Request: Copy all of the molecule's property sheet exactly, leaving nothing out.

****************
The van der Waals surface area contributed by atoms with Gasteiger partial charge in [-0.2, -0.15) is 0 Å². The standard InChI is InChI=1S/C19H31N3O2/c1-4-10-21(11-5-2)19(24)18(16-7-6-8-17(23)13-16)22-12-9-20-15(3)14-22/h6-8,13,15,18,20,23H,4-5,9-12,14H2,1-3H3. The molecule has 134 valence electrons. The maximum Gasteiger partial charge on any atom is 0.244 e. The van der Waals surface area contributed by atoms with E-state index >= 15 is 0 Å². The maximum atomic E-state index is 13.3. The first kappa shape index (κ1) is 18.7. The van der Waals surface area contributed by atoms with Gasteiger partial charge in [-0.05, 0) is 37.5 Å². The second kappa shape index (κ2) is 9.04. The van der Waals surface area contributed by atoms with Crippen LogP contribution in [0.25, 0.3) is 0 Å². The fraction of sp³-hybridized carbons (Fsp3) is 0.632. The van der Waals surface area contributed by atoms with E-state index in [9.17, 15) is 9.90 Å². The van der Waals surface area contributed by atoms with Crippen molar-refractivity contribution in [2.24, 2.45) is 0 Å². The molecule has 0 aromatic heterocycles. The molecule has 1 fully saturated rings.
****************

The van der Waals surface area contributed by atoms with Gasteiger partial charge in [-0.2, -0.15) is 0 Å². The standard InChI is InChI=1S/C19H31N3O2/c1-4-10-21(11-5-2)19(24)18(16-7-6-8-17(23)13-16)22-12-9-20-15(3)14-22/h6-8,13,15,18,20,23H,4-5,9-12,14H2,1-3H3. The molecule has 134 valence electrons. The maximum Gasteiger partial charge on any atom is 0.244 e. The van der Waals surface area contributed by atoms with E-state index >= 15 is 0 Å². The maximum atomic E-state index is 13.3. The first kappa shape index (κ1) is 18.7. The van der Waals surface area contributed by atoms with Gasteiger partial charge in [-0.05, 0) is 37.5 Å². The second kappa shape index (κ2) is 9.04. The van der Waals surface area contributed by atoms with Crippen LogP contribution in [0.25, 0.3) is 0 Å². The fraction of sp³-hybridized carbons (Fsp3) is 0.632. The van der Waals surface area contributed by atoms with E-state index in [9.17, 15) is 9.90 Å². The van der Waals surface area contributed by atoms with Crippen molar-refractivity contribution in [2.24, 2.45) is 0 Å². The molecule has 0 aromatic heterocycles. The molecule has 1 fully saturated rings.